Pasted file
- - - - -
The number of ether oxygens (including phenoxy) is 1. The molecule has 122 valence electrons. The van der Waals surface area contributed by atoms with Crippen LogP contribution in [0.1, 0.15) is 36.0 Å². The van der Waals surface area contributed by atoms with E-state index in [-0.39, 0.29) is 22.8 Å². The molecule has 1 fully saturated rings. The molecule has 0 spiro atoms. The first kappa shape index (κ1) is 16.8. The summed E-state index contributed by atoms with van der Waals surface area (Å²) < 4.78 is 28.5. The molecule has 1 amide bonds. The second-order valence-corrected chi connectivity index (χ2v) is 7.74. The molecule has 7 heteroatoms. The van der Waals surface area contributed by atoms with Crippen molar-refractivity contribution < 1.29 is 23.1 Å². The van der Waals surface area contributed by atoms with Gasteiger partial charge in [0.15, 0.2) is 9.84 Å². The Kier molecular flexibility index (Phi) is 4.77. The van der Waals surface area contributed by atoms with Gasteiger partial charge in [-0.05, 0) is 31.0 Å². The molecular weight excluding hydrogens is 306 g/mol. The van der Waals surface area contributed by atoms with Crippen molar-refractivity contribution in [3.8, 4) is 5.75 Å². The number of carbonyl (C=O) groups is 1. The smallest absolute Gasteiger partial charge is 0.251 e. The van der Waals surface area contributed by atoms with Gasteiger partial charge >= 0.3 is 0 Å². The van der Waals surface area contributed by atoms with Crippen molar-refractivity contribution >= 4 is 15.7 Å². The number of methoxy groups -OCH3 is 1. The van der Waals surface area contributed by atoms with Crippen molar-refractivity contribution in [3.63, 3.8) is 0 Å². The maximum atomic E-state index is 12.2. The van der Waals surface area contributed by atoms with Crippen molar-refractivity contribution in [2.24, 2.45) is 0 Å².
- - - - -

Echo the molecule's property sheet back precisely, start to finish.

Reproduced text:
The number of ether oxygens (including phenoxy) is 1. The molecule has 122 valence electrons. The van der Waals surface area contributed by atoms with Crippen LogP contribution in [0.1, 0.15) is 36.0 Å². The van der Waals surface area contributed by atoms with E-state index in [-0.39, 0.29) is 22.8 Å². The molecule has 1 fully saturated rings. The molecule has 0 spiro atoms. The first kappa shape index (κ1) is 16.8. The summed E-state index contributed by atoms with van der Waals surface area (Å²) < 4.78 is 28.5. The molecule has 1 amide bonds. The second-order valence-corrected chi connectivity index (χ2v) is 7.74. The molecule has 7 heteroatoms. The van der Waals surface area contributed by atoms with Crippen molar-refractivity contribution < 1.29 is 23.1 Å². The van der Waals surface area contributed by atoms with Gasteiger partial charge in [0.15, 0.2) is 9.84 Å². The Kier molecular flexibility index (Phi) is 4.77. The van der Waals surface area contributed by atoms with Gasteiger partial charge in [-0.05, 0) is 31.0 Å². The molecular weight excluding hydrogens is 306 g/mol. The van der Waals surface area contributed by atoms with Crippen molar-refractivity contribution in [3.8, 4) is 5.75 Å². The number of carbonyl (C=O) groups is 1. The smallest absolute Gasteiger partial charge is 0.251 e. The van der Waals surface area contributed by atoms with Gasteiger partial charge >= 0.3 is 0 Å². The van der Waals surface area contributed by atoms with Crippen molar-refractivity contribution >= 4 is 15.7 Å². The number of methoxy groups -OCH3 is 1. The van der Waals surface area contributed by atoms with Crippen molar-refractivity contribution in [3.63, 3.8) is 0 Å². The maximum atomic E-state index is 12.2. The van der Waals surface area contributed by atoms with Crippen molar-refractivity contribution in [2.24, 2.45) is 0 Å².